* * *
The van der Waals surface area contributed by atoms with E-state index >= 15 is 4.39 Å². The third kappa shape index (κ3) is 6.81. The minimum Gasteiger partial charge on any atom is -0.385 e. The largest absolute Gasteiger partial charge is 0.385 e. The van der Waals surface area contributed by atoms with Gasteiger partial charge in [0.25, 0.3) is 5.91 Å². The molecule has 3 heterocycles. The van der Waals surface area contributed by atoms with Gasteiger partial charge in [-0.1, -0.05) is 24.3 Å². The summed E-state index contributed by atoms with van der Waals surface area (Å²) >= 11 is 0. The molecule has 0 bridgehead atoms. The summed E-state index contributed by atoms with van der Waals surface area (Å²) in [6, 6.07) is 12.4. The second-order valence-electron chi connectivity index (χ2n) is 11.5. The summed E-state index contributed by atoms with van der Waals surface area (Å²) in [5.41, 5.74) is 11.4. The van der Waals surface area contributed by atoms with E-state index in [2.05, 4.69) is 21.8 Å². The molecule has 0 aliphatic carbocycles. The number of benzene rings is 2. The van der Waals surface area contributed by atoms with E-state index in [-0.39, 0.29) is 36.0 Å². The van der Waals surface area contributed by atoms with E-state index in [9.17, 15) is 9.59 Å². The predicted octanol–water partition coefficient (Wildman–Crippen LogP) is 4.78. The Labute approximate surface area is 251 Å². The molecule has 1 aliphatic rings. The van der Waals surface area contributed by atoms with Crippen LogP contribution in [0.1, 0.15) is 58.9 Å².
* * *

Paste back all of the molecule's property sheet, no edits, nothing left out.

The van der Waals surface area contributed by atoms with E-state index >= 15 is 4.39 Å². The third kappa shape index (κ3) is 6.81. The minimum Gasteiger partial charge on any atom is -0.385 e. The largest absolute Gasteiger partial charge is 0.385 e. The van der Waals surface area contributed by atoms with Gasteiger partial charge in [0.25, 0.3) is 5.91 Å². The molecule has 3 heterocycles. The van der Waals surface area contributed by atoms with Gasteiger partial charge in [-0.1, -0.05) is 24.3 Å². The summed E-state index contributed by atoms with van der Waals surface area (Å²) >= 11 is 0. The molecule has 0 bridgehead atoms. The summed E-state index contributed by atoms with van der Waals surface area (Å²) in [6, 6.07) is 12.4. The second-order valence-electron chi connectivity index (χ2n) is 11.5. The summed E-state index contributed by atoms with van der Waals surface area (Å²) in [5.41, 5.74) is 11.4. The van der Waals surface area contributed by atoms with E-state index in [2.05, 4.69) is 21.8 Å². The molecule has 0 aliphatic carbocycles. The number of benzene rings is 2. The van der Waals surface area contributed by atoms with E-state index in [-0.39, 0.29) is 36.0 Å². The van der Waals surface area contributed by atoms with E-state index in [9.17, 15) is 9.59 Å². The predicted octanol–water partition coefficient (Wildman–Crippen LogP) is 4.78. The Labute approximate surface area is 251 Å². The molecule has 1 aliphatic rings. The van der Waals surface area contributed by atoms with Crippen LogP contribution in [0.1, 0.15) is 58.9 Å².